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Middle East Snapshot of Arab Upheavals

Israel Experts: 'Low Probability That Current Developments Will Lead To Democractic Governments'

'Upheavals Could Lead To Fracturing Of Arab Societies

In Evolving Situation'

Daniel Pipes: 'How Will U.S. President Barack Obama Defend West's Interests Against Possibility Of Radical Islamists Increasing Their Power In Arab Counties?'

Tahrir Square, Egypt (photo: Jonathan Rashad)

Israel's political and security leaderships have been trying to forecast the outcome of the historic events now sweeping through the Arab states of the Middle East. In the Knesset, the Foreign Affairs & Defense Committee, has convened 'a brain storming session' with some top Israeli experts to discuss the Arab 'democratic movement' to force regime changes in the neighboring states, the Gulf and North Africa. At the same time Daniel Pipes, a prominent American Arabist, has also presented his snapshot of the Middle East upheavals. Analyst David Essing sums up some of the assessments presented by the experts.

The prevailing view of the Israeli experts cast doubt that the current rebellion and upheavals in the Arab world will lead to democratic governments taking power. Participating in the brain storming sesssion were political scientist Shlomo Avineri, Arabists Shlomo Shamir, who has served as ambassador to Cairo and Amman, Eyal Zisser and Dan Scheuftan. The military perspective was presented by two IDF generals(res.) Aharon Zeevi-Farkash and Giora Eiland. Former senior diplomat Oded Eran and Middle East media pundits Oded Granot and Yonni Ben Menahem rounded out the round table discussion. The panelists felt there was only a 'low probability' that the current developments would produce democratic societies. Primarily this was due to the lack of a cultural and historical background for Arab citizens cooperating within a democratic society. This is obviously a condition for democratic governance and one that cannot be created overnight. In this context, it was unlikely the Egyptian military leadership, that is tasked with overseeing the transition to a democratic election, will agree to relinquish its influence over the incoming regime that is due to replace that of the ousted President Hosni Mubarak. And throughout the region, there was now the possibility that current developments could lead to a 'fracturing of society within the Arab states'. The experts were of the view that although this is only the initial stage, it was already apparent that conditions differed in every state and the final outcome would differ from country to country.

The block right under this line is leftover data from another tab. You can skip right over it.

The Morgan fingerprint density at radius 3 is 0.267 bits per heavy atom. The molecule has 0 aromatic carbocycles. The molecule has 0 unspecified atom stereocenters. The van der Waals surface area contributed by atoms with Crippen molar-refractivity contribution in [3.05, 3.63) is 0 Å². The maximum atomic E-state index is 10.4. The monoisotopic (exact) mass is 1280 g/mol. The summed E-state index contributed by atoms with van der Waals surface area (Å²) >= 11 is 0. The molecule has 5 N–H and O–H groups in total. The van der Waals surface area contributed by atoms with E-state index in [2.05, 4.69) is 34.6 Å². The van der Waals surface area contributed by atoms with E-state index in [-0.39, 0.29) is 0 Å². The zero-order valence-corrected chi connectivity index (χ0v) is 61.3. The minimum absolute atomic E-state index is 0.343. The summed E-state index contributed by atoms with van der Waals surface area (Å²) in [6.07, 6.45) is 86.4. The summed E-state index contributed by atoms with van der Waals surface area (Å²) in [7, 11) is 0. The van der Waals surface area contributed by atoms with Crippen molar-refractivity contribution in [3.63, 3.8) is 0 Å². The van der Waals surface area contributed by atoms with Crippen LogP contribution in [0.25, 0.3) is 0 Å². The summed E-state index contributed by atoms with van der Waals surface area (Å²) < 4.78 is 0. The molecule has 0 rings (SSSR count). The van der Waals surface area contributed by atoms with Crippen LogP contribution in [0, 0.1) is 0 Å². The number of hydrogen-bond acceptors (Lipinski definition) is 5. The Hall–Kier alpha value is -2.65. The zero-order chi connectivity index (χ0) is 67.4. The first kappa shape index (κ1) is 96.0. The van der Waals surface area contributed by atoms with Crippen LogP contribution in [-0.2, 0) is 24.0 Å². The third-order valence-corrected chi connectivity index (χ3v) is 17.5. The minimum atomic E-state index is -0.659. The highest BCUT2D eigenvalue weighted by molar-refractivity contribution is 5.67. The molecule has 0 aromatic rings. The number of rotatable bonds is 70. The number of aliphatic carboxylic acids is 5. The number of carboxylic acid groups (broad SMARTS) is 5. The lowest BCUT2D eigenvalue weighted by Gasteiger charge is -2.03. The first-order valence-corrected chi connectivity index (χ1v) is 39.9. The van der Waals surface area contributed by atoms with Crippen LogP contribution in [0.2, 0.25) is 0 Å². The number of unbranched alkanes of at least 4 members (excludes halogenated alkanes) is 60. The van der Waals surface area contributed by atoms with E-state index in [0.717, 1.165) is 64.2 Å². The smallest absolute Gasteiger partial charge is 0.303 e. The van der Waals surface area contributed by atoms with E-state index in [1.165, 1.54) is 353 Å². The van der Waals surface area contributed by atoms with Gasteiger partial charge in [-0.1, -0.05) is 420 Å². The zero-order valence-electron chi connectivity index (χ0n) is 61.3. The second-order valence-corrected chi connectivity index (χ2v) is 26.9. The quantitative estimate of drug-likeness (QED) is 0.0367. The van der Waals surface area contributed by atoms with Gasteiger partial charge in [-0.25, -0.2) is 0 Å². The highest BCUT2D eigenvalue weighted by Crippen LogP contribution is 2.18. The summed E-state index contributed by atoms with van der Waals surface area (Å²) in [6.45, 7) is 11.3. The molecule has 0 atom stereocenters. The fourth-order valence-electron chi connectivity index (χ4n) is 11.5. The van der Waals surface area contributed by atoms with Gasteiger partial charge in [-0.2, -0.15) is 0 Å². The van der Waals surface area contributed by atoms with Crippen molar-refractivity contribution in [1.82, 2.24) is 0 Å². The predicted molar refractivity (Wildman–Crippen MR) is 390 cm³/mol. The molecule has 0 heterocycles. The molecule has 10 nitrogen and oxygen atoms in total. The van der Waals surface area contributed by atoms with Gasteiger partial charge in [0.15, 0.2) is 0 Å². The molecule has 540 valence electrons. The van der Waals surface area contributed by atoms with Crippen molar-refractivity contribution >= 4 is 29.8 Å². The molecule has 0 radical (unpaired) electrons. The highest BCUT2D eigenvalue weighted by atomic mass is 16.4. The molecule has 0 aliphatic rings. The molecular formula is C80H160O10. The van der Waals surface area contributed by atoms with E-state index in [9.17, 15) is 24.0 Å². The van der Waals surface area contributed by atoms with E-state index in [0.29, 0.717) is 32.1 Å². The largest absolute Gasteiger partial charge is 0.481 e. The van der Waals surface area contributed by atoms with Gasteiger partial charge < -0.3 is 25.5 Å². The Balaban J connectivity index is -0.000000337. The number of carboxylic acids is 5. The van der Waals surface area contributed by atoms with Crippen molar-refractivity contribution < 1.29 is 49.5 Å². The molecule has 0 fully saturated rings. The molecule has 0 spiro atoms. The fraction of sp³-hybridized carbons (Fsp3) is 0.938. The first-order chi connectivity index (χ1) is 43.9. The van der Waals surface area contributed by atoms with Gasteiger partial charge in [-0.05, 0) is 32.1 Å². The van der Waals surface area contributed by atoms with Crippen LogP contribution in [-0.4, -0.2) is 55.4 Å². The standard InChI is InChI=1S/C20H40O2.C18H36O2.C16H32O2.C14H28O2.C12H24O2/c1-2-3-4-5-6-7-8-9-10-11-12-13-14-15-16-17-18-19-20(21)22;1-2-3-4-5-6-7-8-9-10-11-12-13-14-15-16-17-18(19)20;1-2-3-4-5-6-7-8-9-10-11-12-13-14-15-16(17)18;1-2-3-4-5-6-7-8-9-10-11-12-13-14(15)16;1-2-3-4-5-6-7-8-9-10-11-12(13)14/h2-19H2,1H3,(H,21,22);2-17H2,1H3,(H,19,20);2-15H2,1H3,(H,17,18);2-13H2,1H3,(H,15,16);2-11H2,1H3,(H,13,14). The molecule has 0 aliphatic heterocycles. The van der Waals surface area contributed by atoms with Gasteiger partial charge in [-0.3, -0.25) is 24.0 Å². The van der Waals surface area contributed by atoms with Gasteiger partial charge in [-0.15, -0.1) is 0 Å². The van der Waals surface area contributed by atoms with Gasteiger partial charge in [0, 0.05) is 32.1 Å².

Reactions by Arab states:

Saudi Arabia: The decision by Saudi leaders to send forces into neighboring Bahrain was prompted by their sense that in this moment of truth they cannot count on the Obama administration.

Iran: Tehran believes that if Libya had persisted in its nuclear weapons program, the Western countries would not be bombing it today. This is one of the reasons that Iran will not abandon its nuclear option.